One of the world’s most respected developmental psychologists is to receive an honorary degree from the University of St Andrews.
Professor Uta Frith, who pioneered the cognitive explanation of autism and dyslexia, will receive a Doctor of Science (DSc) at one of the University’s graduation ceremonies in June.
Born in Germany in 1941, Professor Frith studied psychology at the Universitat des Saarlandes in Saarbrucken and then moved to the University of London where she obtained a Diploma in Abnormal Psychology and a Phd in Psychology.
Her work on autism and dyslexia changed the understanding of these disorders removing blame from parents and teachers. Her work has inspired many other researchers and has had practical benefits, leading to better diagnosis and designs of treatment programmes. In particular, Professor Frith has raised awareness of Asperger Syndrome, a high-functioning variant of autism. Most recently, she led a European brain imaging project on dyslexia. Dyslexia was found to be a less severe problem for children learning a regular writing system such as Italian when compared to English. Nevertheless, the nature of the underlying problem in the brain and in the mind, was the same.
Following several decades of service on the scientific staff of the Medical Research Council, Professor Frith took up the post of Visiting Professor with the University College London, progressing to Professor of Cognitive Development at University College London in 1996. She is now is the Deputy Director of the Institute of Cognitive Neuroscience, a post she has held since 1998.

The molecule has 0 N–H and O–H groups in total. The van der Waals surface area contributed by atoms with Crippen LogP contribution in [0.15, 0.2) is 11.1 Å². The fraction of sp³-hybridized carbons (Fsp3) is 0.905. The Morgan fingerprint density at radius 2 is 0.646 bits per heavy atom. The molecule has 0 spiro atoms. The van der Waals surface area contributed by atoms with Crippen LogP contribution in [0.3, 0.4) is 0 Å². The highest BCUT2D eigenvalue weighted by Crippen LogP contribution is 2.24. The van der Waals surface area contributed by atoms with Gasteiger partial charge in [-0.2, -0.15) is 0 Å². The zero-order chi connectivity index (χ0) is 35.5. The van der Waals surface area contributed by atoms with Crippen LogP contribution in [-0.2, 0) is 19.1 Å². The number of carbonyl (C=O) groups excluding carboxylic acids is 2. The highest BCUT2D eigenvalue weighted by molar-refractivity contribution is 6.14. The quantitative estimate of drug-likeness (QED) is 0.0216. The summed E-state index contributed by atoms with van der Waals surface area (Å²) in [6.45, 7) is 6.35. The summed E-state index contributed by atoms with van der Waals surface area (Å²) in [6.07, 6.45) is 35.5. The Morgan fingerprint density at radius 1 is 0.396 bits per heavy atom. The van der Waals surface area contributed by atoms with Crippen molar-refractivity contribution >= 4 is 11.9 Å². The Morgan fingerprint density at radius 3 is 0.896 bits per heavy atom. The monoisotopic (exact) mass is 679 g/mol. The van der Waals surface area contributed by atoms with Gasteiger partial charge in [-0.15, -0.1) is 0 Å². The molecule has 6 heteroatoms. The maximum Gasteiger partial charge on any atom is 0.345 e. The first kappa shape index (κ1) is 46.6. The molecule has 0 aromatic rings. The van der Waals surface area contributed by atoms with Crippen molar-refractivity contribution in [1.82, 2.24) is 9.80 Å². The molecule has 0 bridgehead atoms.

Now living in London, Professor Frith sits on international Peer Review Committees and, since 1969, has contributed to over 170 publications. She has also received many awards including the President’s Award of the British Psychological Society and, in 1992, was appointed a Member of the Academia Europa. Professor Frith is also a member of numerous professional bodies including the International Academy for Research in Learning Disabilities, the National Autistic Society and the Experimental Psychology Society.
Issued by Beattie Media on behalf of the University of St Andrews For more information please contact Claire Grainger on 01334 462530, 07887 650072 or email firstname.lastname@example.org Ref: hon2000.frith/standrews/chg/15feb20 00/PR1889